This was a rough one because time and rest were the only things that could heal that type of injury. But I didn't have the luxury of time. The playoffs started in January and no way was I going to miss the postseason.
The killer is that I was so dialed in at the time. I had 1,072 yards and was leading the league in rushing when I got hurt. With five regular season games left to play, I would have finished somewhere between 1,400 and 1,600 yards for the season.
Instead, I sat. I had no choice.
While I was on the sideline, we won four of those last five games and finished 13-3 for the season. Ray Lewis and the Ravens were our opponent in the divisional playoffs.
As I warmed up for the Ravens game I still felt a little twinge. It wasn't terrible, but just to be on the safe side I went to our team doctor, Dr. James Bradley, and asked him if he would give me a painkilling shot. So he gave me the shot. No problem.
I went back out to the field and as I was walking, I caught my cleats on the grass and kind of tripped. "That's the weirdest thing," I said to myself. Then I tried to jog a little bit and I tripped again. And then again.
Something wasn't right. So I decided I better get in the locker room and sit down for a few minutes. I was feeling crazy and I didn't know what was going on.
At Heinz Field you have to walk up some steps to get to the Steelers locker room. As I made my way up those first few steps my left leg went out on me and I crashed to the ground.
"What the hell?" I thought.
Somehow I got up those stairs, but with each passing second my leg was becoming less and less functional. When I saw Dr. Bradley in the training room I told him it felt like my whole leg was going to sleep.
Suddenly I saw the panic in Dr. Bradley's eyes and he started to tear up.
"Doc, what's wrong?" I said.
"Jerome, the medication must have struck your femoral nerve. Your whole leg is going numb."
I couldn't believe it. "How long will it be numb?"
"Eight hours," he said.
Eight hours meant I couldn't play in the game. Eight hours meant my season could be done if the Ravens beat us. It was the sickest feeling I've ever had.
I started crying like a baby. Dr. Bradley started crying like a baby. We couldn't help it. He kept telling me how sorry he was, and I kept thinking, "It's a playoff game -- one of the biggest games of my life -- and this happens to me?"
It was an accident, of course. When he gave me the shot in the groin -- at the place where I told him to put the needle -- the medicine bled down into the femoral nerve. Gravity.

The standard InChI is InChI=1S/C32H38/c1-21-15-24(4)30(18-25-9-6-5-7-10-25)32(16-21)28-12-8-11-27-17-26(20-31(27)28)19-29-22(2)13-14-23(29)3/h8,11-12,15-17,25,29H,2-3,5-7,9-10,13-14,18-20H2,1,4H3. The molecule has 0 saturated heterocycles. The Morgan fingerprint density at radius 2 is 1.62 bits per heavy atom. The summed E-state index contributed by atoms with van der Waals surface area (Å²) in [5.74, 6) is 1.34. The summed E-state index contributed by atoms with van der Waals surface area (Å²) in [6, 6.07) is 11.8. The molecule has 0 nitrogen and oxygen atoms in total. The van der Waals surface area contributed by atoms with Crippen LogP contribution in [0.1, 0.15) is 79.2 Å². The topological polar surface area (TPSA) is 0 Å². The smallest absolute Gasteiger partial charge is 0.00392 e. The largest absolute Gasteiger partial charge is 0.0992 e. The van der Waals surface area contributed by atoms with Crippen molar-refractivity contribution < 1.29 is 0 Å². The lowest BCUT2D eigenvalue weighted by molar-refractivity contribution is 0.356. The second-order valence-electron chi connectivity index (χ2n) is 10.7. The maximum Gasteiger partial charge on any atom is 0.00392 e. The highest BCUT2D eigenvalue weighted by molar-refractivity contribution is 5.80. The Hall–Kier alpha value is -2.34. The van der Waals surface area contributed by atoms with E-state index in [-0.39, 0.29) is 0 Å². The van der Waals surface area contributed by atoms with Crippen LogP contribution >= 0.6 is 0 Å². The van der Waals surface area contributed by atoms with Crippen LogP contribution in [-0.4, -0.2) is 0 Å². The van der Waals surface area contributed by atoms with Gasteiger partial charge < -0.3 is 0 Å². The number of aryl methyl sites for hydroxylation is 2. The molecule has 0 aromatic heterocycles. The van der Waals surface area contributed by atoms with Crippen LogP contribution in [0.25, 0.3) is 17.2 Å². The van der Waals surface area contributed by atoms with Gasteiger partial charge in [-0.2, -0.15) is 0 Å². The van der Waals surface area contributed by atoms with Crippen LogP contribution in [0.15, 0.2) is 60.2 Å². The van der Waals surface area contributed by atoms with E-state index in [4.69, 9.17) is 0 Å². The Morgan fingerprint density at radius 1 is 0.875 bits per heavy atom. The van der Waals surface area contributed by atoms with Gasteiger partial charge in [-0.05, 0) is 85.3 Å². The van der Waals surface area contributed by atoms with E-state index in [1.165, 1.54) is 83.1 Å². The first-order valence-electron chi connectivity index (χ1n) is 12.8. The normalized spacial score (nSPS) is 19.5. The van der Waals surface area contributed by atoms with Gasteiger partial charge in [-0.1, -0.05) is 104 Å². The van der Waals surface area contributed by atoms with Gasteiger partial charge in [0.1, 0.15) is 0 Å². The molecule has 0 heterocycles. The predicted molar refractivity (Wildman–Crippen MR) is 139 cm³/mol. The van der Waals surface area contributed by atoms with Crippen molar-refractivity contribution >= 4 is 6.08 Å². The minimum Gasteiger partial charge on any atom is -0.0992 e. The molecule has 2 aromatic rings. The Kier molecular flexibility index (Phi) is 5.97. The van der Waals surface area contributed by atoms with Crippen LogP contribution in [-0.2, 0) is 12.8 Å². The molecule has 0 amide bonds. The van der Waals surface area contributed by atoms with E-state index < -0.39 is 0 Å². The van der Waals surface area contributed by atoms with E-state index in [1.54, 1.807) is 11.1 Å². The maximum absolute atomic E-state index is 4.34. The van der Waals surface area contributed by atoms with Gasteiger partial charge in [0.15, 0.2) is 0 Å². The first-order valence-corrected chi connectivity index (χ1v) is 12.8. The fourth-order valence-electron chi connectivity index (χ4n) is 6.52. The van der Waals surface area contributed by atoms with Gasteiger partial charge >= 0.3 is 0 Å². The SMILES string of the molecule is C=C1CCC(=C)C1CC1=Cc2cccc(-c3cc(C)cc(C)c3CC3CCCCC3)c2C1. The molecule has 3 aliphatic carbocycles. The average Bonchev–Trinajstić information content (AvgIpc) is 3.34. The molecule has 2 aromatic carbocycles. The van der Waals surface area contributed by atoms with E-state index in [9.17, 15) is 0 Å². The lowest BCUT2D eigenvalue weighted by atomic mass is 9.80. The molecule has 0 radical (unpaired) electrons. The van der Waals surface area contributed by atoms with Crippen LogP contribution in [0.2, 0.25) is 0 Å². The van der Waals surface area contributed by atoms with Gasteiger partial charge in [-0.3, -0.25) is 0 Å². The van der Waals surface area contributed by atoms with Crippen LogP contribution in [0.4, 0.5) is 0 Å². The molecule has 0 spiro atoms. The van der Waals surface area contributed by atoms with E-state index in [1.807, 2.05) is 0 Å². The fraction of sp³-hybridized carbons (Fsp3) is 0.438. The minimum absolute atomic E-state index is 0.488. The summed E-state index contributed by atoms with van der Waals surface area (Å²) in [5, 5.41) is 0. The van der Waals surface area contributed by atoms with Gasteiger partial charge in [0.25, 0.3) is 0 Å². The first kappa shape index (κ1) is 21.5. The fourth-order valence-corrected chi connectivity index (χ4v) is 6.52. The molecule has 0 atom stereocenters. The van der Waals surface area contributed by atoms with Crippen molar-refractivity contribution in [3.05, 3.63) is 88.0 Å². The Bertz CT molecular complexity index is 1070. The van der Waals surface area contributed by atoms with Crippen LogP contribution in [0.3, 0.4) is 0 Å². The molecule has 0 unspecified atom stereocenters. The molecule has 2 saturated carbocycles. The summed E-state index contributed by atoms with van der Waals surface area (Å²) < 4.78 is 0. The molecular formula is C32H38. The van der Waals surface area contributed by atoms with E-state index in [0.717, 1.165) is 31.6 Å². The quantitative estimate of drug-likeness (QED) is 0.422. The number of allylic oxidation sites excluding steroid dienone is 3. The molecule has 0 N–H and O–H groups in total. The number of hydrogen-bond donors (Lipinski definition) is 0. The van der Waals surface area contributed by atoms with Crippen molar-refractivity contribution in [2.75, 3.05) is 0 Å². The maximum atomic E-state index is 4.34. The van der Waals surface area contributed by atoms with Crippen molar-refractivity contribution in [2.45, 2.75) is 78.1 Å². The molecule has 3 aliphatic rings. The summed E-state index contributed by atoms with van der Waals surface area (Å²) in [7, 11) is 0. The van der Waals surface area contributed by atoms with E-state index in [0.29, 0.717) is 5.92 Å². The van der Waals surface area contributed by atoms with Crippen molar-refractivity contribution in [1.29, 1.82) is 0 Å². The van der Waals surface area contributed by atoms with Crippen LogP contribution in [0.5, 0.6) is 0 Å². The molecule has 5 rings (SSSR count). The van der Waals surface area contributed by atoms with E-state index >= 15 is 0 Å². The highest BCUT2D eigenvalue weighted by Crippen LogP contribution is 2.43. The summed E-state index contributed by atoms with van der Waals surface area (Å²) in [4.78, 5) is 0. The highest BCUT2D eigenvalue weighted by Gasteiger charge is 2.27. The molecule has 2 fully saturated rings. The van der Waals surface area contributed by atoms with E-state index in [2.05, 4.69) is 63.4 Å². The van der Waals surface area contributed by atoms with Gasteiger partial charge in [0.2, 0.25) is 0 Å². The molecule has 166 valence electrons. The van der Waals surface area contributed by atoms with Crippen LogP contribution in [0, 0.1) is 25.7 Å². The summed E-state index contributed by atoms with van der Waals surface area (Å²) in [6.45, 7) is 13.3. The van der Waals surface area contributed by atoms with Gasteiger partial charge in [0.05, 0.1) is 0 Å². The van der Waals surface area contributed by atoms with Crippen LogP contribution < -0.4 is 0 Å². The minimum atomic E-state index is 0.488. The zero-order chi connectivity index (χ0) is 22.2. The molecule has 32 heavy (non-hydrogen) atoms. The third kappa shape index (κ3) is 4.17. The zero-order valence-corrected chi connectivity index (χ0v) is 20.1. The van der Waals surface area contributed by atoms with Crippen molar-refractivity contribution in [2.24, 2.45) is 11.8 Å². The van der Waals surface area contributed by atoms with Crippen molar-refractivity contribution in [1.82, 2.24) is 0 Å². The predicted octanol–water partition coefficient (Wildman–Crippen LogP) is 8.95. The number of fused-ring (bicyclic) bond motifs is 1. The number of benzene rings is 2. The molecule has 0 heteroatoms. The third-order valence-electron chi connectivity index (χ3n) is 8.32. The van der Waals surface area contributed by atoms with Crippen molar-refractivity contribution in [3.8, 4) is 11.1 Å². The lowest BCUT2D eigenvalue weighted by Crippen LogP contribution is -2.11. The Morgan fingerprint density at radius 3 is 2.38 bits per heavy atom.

After our crying session, Dr. Bradley had to break the news to Coach Cowher.
"Will we have him back by the start of the second half?" Coach Cowher said.
"Hopefully we'll have him back by tonight," said Dr. Bradley.
It didn't take long for the news to spread through the locker room. I could hear the whispers as my teammates told one another what had happened. So one by one my guys started making their way to the training and gave me a little nod or pat on the back. I couldn't get up -- by then my leg was completely numb -- so I just nodded back and tried to hold back the tears.
Coach Cowher called everybody up to the middle of the locker room and gave one of the best speeches I've ever heard.
"When a teammate is down," he said, "you have to pick him up. Jerome wants to be out there with you guys, but he can't this time. So you have to go out there and take care of business for him."
I couldn't help it; I broke into tears again. In fact, the whole team got caught up in it. It was such an emotional moment, such a compelling speech. You could almost feel the energy in the room as Coach finished talking to the team.
And then they went out and destroyed Baltimore, 27-10. I watched the whole thing on TV in the locker room. I was so proud of them. We were moving on to the AFC Championship against the Patriots.
"The Bus: My Life In and Out of a Helmet" is published by Doubleday. This excerpt is run with permission of the publisher.